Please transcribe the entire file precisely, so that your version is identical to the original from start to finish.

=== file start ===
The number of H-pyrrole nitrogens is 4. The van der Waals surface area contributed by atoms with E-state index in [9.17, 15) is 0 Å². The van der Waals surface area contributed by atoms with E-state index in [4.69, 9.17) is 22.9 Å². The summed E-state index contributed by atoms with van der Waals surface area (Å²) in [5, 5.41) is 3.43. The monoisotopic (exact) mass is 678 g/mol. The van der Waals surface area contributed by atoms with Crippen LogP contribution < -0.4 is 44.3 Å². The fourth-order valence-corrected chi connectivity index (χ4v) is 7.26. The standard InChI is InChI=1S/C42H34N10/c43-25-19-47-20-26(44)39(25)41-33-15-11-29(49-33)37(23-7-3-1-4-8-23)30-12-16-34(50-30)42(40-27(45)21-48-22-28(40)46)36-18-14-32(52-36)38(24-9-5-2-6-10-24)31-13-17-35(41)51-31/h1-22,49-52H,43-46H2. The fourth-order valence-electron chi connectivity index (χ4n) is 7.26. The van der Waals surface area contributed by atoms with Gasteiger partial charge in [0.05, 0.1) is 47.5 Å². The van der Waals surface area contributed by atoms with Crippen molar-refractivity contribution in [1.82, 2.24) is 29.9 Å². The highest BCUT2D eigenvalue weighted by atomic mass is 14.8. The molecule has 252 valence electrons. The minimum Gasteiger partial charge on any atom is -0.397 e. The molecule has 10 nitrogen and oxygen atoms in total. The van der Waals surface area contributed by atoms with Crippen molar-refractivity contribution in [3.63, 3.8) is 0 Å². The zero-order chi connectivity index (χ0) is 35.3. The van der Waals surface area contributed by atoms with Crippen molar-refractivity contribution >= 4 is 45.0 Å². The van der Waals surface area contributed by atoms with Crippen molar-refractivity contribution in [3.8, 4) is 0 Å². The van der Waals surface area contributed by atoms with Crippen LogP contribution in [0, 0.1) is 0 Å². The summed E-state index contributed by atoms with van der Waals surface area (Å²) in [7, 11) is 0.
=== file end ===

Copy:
The number of H-pyrrole nitrogens is 4. The van der Waals surface area contributed by atoms with E-state index in [9.17, 15) is 0 Å². The van der Waals surface area contributed by atoms with E-state index in [4.69, 9.17) is 22.9 Å². The summed E-state index contributed by atoms with van der Waals surface area (Å²) in [5, 5.41) is 3.43. The monoisotopic (exact) mass is 678 g/mol. The van der Waals surface area contributed by atoms with Crippen LogP contribution < -0.4 is 44.3 Å². The fourth-order valence-corrected chi connectivity index (χ4v) is 7.26. The standard InChI is InChI=1S/C42H34N10/c43-25-19-47-20-26(44)39(25)41-33-15-11-29(49-33)37(23-7-3-1-4-8-23)30-12-16-34(50-30)42(40-27(45)21-48-22-28(40)46)36-18-14-32(52-36)38(24-9-5-2-6-10-24)31-13-17-35(41)51-31/h1-22,49-52H,43-46H2. The fourth-order valence-electron chi connectivity index (χ4n) is 7.26. The van der Waals surface area contributed by atoms with Gasteiger partial charge in [0.05, 0.1) is 47.5 Å². The van der Waals surface area contributed by atoms with Crippen molar-refractivity contribution in [1.82, 2.24) is 29.9 Å². The highest BCUT2D eigenvalue weighted by atomic mass is 14.8. The molecule has 252 valence electrons. The minimum Gasteiger partial charge on any atom is -0.397 e. The molecule has 10 nitrogen and oxygen atoms in total. The van der Waals surface area contributed by atoms with Crippen molar-refractivity contribution in [3.63, 3.8) is 0 Å². The zero-order chi connectivity index (χ0) is 35.3. The van der Waals surface area contributed by atoms with Crippen molar-refractivity contribution >= 4 is 45.0 Å². The van der Waals surface area contributed by atoms with Crippen molar-refractivity contribution in [3.8, 4) is 0 Å². The van der Waals surface area contributed by atoms with Crippen LogP contribution in [0, 0.1) is 0 Å². The summed E-state index contributed by atoms with van der Waals surface area (Å²) in [7, 11) is 0.